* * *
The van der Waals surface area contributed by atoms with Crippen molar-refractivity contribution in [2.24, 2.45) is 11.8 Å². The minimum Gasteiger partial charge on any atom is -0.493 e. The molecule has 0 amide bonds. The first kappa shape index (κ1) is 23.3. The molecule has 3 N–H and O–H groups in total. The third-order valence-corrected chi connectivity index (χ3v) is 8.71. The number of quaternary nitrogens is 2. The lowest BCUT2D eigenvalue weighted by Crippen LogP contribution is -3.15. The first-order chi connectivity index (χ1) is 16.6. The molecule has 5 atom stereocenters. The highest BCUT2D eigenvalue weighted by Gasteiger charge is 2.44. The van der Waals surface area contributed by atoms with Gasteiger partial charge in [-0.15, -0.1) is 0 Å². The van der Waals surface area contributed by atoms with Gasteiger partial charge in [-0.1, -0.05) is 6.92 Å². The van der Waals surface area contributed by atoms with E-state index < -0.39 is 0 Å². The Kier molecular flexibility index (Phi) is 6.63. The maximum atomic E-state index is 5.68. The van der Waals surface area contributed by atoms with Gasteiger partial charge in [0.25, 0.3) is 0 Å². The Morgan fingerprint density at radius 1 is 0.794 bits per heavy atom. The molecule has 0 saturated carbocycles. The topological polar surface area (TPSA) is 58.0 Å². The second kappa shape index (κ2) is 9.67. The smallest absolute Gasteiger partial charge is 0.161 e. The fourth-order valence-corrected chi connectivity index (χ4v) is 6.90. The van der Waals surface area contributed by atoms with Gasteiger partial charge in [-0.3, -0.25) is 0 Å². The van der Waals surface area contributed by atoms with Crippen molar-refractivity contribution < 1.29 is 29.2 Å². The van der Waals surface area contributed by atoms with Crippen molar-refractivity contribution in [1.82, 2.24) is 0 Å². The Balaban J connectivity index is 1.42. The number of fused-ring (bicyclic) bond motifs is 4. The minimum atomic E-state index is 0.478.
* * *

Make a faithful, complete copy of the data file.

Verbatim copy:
The van der Waals surface area contributed by atoms with Crippen molar-refractivity contribution in [2.24, 2.45) is 11.8 Å². The minimum Gasteiger partial charge on any atom is -0.493 e. The molecule has 0 amide bonds. The first kappa shape index (κ1) is 23.3. The molecule has 3 N–H and O–H groups in total. The third-order valence-corrected chi connectivity index (χ3v) is 8.71. The number of quaternary nitrogens is 2. The lowest BCUT2D eigenvalue weighted by Crippen LogP contribution is -3.15. The first-order chi connectivity index (χ1) is 16.6. The molecule has 5 atom stereocenters. The highest BCUT2D eigenvalue weighted by Gasteiger charge is 2.44. The van der Waals surface area contributed by atoms with Gasteiger partial charge in [-0.15, -0.1) is 0 Å². The van der Waals surface area contributed by atoms with Gasteiger partial charge in [-0.1, -0.05) is 6.92 Å². The van der Waals surface area contributed by atoms with E-state index < -0.39 is 0 Å². The Kier molecular flexibility index (Phi) is 6.63. The maximum atomic E-state index is 5.68. The van der Waals surface area contributed by atoms with Gasteiger partial charge in [0.25, 0.3) is 0 Å². The Morgan fingerprint density at radius 1 is 0.794 bits per heavy atom. The molecule has 0 saturated carbocycles. The topological polar surface area (TPSA) is 58.0 Å². The second kappa shape index (κ2) is 9.67. The smallest absolute Gasteiger partial charge is 0.161 e. The fourth-order valence-corrected chi connectivity index (χ4v) is 6.90. The van der Waals surface area contributed by atoms with Gasteiger partial charge in [-0.3, -0.25) is 0 Å². The van der Waals surface area contributed by atoms with Crippen molar-refractivity contribution < 1.29 is 29.2 Å². The van der Waals surface area contributed by atoms with Crippen molar-refractivity contribution in [1.82, 2.24) is 0 Å². The Balaban J connectivity index is 1.42. The number of fused-ring (bicyclic) bond motifs is 4. The minimum atomic E-state index is 0.478.